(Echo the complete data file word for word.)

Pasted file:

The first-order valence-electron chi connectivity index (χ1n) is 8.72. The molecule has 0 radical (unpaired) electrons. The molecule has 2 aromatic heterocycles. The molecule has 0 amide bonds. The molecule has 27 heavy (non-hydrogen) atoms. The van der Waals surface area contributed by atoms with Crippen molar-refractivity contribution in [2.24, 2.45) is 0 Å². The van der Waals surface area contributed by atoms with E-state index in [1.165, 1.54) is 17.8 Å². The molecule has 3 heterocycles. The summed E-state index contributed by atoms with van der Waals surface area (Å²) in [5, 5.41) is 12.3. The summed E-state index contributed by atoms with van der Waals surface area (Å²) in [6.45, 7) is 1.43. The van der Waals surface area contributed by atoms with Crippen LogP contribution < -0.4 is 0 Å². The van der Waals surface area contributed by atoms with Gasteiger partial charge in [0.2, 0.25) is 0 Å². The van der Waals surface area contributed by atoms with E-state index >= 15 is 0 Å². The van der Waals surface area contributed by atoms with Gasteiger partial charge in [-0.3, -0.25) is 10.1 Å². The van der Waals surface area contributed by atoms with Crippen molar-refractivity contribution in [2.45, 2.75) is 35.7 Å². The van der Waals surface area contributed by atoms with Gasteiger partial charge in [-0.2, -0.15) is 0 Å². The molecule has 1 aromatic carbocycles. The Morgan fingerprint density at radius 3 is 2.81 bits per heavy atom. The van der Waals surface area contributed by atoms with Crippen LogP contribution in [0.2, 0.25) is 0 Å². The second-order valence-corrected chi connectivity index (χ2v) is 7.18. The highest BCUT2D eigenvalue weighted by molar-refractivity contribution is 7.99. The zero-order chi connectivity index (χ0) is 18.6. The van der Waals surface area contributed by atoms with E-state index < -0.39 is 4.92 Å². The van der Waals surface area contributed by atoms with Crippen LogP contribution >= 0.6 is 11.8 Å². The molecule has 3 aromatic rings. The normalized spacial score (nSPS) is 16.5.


The first-order valence-electron chi connectivity index (χ1n) is 8.72. The molecule has 0 radical (unpaired) electrons. The molecule has 2 aromatic heterocycles. The molecule has 0 amide bonds. The molecule has 27 heavy (non-hydrogen) atoms. The van der Waals surface area contributed by atoms with Crippen molar-refractivity contribution in [2.24, 2.45) is 0 Å². The van der Waals surface area contributed by atoms with E-state index in [1.165, 1.54) is 17.8 Å². The molecule has 3 heterocycles. The summed E-state index contributed by atoms with van der Waals surface area (Å²) in [5, 5.41) is 12.3. The summed E-state index contributed by atoms with van der Waals surface area (Å²) in [6.45, 7) is 1.43. The van der Waals surface area contributed by atoms with Crippen LogP contribution < -0.4 is 0 Å². The van der Waals surface area contributed by atoms with Gasteiger partial charge in [0.2, 0.25) is 0 Å². The van der Waals surface area contributed by atoms with E-state index >= 15 is 0 Å². The van der Waals surface area contributed by atoms with Gasteiger partial charge in [-0.3, -0.25) is 10.1 Å². The van der Waals surface area contributed by atoms with Crippen molar-refractivity contribution in [2.45, 2.75) is 35.7 Å². The van der Waals surface area contributed by atoms with Gasteiger partial charge in [-0.2, -0.15) is 0 Å². The molecule has 1 aromatic carbocycles. The Morgan fingerprint density at radius 3 is 2.81 bits per heavy atom. The van der Waals surface area contributed by atoms with Crippen LogP contribution in [0.2, 0.25) is 0 Å². The second-order valence-corrected chi connectivity index (χ2v) is 7.18. The highest BCUT2D eigenvalue weighted by molar-refractivity contribution is 7.99. The zero-order chi connectivity index (χ0) is 18.6. The van der Waals surface area contributed by atoms with E-state index < -0.39 is 4.92 Å². The van der Waals surface area contributed by atoms with Crippen LogP contribution >= 0.6 is 11.8 Å². The molecule has 3 aromatic rings. The normalized spacial score (nSPS) is 16.5.